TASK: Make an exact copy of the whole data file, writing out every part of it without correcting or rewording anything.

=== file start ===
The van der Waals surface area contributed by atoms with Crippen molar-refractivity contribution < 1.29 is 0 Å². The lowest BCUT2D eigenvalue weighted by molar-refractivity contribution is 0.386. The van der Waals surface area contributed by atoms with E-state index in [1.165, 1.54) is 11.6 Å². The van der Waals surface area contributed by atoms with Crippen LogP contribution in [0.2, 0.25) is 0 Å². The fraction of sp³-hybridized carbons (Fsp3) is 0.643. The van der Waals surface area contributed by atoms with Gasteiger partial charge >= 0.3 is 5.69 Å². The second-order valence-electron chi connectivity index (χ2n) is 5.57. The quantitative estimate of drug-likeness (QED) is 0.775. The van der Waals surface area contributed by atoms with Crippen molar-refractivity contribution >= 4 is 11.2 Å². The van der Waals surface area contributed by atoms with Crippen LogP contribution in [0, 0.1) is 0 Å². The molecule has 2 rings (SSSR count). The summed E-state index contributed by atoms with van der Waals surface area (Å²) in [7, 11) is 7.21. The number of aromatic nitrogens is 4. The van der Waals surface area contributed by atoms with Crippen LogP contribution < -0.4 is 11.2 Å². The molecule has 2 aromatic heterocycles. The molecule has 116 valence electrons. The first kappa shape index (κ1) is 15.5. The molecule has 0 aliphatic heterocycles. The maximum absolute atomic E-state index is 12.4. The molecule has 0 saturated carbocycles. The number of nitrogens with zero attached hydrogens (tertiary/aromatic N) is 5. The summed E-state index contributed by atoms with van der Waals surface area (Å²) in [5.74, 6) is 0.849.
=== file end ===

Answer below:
The van der Waals surface area contributed by atoms with Crippen molar-refractivity contribution < 1.29 is 0 Å². The lowest BCUT2D eigenvalue weighted by molar-refractivity contribution is 0.386. The van der Waals surface area contributed by atoms with E-state index in [1.165, 1.54) is 11.6 Å². The van der Waals surface area contributed by atoms with Crippen LogP contribution in [0.2, 0.25) is 0 Å². The fraction of sp³-hybridized carbons (Fsp3) is 0.643. The van der Waals surface area contributed by atoms with Gasteiger partial charge >= 0.3 is 5.69 Å². The second-order valence-electron chi connectivity index (χ2n) is 5.57. The quantitative estimate of drug-likeness (QED) is 0.775. The van der Waals surface area contributed by atoms with Crippen molar-refractivity contribution >= 4 is 11.2 Å². The van der Waals surface area contributed by atoms with Crippen LogP contribution in [0, 0.1) is 0 Å². The molecule has 2 rings (SSSR count). The summed E-state index contributed by atoms with van der Waals surface area (Å²) in [7, 11) is 7.21. The number of aromatic nitrogens is 4. The van der Waals surface area contributed by atoms with Crippen LogP contribution < -0.4 is 11.2 Å². The molecule has 2 aromatic heterocycles. The molecule has 116 valence electrons. The first kappa shape index (κ1) is 15.5. The molecule has 0 aliphatic heterocycles. The maximum absolute atomic E-state index is 12.4. The molecule has 0 saturated carbocycles. The number of nitrogens with zero attached hydrogens (tertiary/aromatic N) is 5. The summed E-state index contributed by atoms with van der Waals surface area (Å²) in [5.74, 6) is 0.849.